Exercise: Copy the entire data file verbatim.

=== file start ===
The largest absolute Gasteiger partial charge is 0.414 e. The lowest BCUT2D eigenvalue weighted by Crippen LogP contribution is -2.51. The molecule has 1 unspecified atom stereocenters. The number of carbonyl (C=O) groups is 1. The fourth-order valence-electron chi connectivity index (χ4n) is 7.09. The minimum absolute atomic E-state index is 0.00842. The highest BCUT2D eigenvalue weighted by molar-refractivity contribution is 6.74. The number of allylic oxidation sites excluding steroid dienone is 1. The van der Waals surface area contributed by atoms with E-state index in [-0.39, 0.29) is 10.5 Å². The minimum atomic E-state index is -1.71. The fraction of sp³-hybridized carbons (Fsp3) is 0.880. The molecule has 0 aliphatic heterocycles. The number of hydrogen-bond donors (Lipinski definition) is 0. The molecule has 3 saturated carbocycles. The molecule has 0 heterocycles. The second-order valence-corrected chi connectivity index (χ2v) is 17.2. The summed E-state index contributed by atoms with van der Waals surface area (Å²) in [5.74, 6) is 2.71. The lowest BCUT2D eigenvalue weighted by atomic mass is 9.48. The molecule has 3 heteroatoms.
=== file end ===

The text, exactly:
The largest absolute Gasteiger partial charge is 0.414 e. The lowest BCUT2D eigenvalue weighted by Crippen LogP contribution is -2.51. The molecule has 1 unspecified atom stereocenters. The number of carbonyl (C=O) groups is 1. The fourth-order valence-electron chi connectivity index (χ4n) is 7.09. The minimum absolute atomic E-state index is 0.00842. The highest BCUT2D eigenvalue weighted by molar-refractivity contribution is 6.74. The number of allylic oxidation sites excluding steroid dienone is 1. The van der Waals surface area contributed by atoms with E-state index in [-0.39, 0.29) is 10.5 Å². The minimum atomic E-state index is -1.71. The fraction of sp³-hybridized carbons (Fsp3) is 0.880. The molecule has 0 aliphatic heterocycles. The number of hydrogen-bond donors (Lipinski definition) is 0. The molecule has 3 saturated carbocycles. The molecule has 0 heterocycles. The second-order valence-corrected chi connectivity index (χ2v) is 17.2. The summed E-state index contributed by atoms with van der Waals surface area (Å²) in [5.74, 6) is 2.71. The lowest BCUT2D eigenvalue weighted by atomic mass is 9.48. The molecule has 3 heteroatoms.